In fact, the group seems to be shoring up its cinematic offerings: In September, it hired as director of film programming Joe Morrison, a former PFPCA director of operations who worked most recently at Dormont’s Hollywood Theater.
The Regent Square Theater seems marked for particular attention: PFPCA will pursue long-delayed plans to refurbish the building, said Sankey. And in October, PFPCA announced that local artist John Eastman had leased retail spaces on either side of the one-screen moviehouse to launch a new store for his furniture and other contemporary-design products.
"This is the first time since the merger that we're going to be one organization."
And starting next November, said Sankey, PFPCA will revive a full-scale version of the Three Rivers Film Festival, which ran for decades until it was canceled in 2017, and which this year existed, in a greatly scaled-down form, only as part of the Three Rivers Arts Festival.
Financially, Sankey said, PFPCA will benefit immediately from the sale of the Melwood building for $3.75 million. (At press time, the building was under contract but the buyer had not been announced.) After paying off debts including $340,000 in remaining mortgage on the Melwood, the group will have $2 million. Sankey says she plans to invest half the proceeds in a liquid fund, and put the other half in a reserve account for upgrading studios and gear.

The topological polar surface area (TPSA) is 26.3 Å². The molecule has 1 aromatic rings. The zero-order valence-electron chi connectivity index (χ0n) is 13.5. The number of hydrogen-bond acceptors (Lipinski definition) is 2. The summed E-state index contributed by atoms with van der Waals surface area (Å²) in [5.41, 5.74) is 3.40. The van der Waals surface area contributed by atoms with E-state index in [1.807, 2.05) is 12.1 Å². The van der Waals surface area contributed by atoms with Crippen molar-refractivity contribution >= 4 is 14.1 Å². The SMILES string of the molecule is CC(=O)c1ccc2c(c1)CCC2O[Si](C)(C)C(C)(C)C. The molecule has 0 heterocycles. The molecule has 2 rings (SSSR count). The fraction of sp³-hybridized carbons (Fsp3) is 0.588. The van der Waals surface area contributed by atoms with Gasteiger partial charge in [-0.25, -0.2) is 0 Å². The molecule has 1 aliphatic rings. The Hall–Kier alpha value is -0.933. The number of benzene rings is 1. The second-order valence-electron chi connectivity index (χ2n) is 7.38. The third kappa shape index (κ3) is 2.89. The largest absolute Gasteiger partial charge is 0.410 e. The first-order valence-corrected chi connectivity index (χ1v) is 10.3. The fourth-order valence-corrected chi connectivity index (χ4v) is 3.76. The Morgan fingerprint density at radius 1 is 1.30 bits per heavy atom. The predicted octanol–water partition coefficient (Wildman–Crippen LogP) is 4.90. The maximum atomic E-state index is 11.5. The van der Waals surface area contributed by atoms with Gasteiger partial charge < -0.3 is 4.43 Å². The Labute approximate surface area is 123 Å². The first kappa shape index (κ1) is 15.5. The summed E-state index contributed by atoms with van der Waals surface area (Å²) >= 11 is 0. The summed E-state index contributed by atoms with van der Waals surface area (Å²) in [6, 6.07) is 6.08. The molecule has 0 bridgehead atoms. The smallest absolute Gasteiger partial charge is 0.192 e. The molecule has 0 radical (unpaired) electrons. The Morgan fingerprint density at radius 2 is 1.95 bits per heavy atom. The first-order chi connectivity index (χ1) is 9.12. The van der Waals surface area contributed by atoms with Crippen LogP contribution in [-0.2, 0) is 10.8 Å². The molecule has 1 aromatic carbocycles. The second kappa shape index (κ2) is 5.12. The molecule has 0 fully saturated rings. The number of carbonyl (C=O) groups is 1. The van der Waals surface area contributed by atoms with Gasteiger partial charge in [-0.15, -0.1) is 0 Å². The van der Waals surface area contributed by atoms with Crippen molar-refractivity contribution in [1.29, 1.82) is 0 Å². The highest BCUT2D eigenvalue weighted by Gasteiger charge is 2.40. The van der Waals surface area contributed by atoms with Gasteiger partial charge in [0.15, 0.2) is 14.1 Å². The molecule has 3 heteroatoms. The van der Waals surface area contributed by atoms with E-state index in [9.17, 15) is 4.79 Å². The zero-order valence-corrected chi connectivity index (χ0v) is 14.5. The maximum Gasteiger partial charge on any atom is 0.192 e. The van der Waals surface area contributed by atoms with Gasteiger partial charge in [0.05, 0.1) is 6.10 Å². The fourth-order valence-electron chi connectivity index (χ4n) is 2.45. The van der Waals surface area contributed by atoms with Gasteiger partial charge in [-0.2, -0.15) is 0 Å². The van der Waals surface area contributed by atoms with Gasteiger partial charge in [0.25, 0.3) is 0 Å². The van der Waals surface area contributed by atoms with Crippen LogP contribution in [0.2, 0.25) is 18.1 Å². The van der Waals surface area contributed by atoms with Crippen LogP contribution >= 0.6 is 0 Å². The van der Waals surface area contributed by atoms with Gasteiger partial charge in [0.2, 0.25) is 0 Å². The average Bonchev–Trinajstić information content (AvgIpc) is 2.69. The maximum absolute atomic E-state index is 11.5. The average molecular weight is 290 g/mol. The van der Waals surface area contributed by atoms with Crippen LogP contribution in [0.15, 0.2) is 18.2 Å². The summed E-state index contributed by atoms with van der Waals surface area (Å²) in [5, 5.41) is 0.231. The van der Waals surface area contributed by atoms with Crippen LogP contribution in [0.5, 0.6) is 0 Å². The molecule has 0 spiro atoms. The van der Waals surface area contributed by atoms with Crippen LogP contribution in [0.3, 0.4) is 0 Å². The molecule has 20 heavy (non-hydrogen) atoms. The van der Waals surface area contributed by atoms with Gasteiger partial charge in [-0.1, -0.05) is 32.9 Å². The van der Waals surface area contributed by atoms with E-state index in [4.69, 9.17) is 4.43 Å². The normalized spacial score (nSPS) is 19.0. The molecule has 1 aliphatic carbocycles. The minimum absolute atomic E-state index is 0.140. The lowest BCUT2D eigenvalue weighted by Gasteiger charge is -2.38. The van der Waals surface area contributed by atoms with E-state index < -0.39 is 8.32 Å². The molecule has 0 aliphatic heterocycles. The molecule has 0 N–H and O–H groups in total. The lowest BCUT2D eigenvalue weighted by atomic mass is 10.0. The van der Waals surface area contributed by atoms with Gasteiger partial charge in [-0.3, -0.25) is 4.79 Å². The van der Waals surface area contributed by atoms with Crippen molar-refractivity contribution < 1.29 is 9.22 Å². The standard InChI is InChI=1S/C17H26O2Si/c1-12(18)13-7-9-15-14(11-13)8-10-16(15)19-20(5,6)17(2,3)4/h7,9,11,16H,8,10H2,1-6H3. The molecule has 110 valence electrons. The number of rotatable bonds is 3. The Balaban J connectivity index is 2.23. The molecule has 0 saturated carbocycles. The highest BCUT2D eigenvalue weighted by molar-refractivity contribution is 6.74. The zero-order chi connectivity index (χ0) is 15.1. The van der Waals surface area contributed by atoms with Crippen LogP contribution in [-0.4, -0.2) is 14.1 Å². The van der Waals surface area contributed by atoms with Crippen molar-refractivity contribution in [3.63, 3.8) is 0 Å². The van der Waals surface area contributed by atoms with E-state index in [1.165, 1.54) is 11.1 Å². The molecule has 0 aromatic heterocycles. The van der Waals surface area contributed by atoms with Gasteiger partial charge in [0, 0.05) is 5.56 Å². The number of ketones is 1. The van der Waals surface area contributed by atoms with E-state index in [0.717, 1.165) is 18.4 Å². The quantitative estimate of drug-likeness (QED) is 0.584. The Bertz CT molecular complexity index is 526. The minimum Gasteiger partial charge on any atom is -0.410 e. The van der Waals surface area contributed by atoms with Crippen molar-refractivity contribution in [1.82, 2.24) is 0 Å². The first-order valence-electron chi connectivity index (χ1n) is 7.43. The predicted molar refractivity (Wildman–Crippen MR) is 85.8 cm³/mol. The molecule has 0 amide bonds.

Many challenges remain. The PCA campus, with its five buildings, is owned by the City of Pittsburgh, which has long leased it to PCA for $1 a year. But PFPCA is responsible for upkeep, and in addition to the renovations to accommodate the new programming, the buildings are aging. Sankey said she is trying to re-establish relations with funders, which have been “badly damaged and broken since 2015.” It will also seek new sources of earned income to complement tuition – perhaps including offering analog-to-digital transfers of photographs, films and videos, or printing banners for other nonprofits in the planned digital-printmaking studio.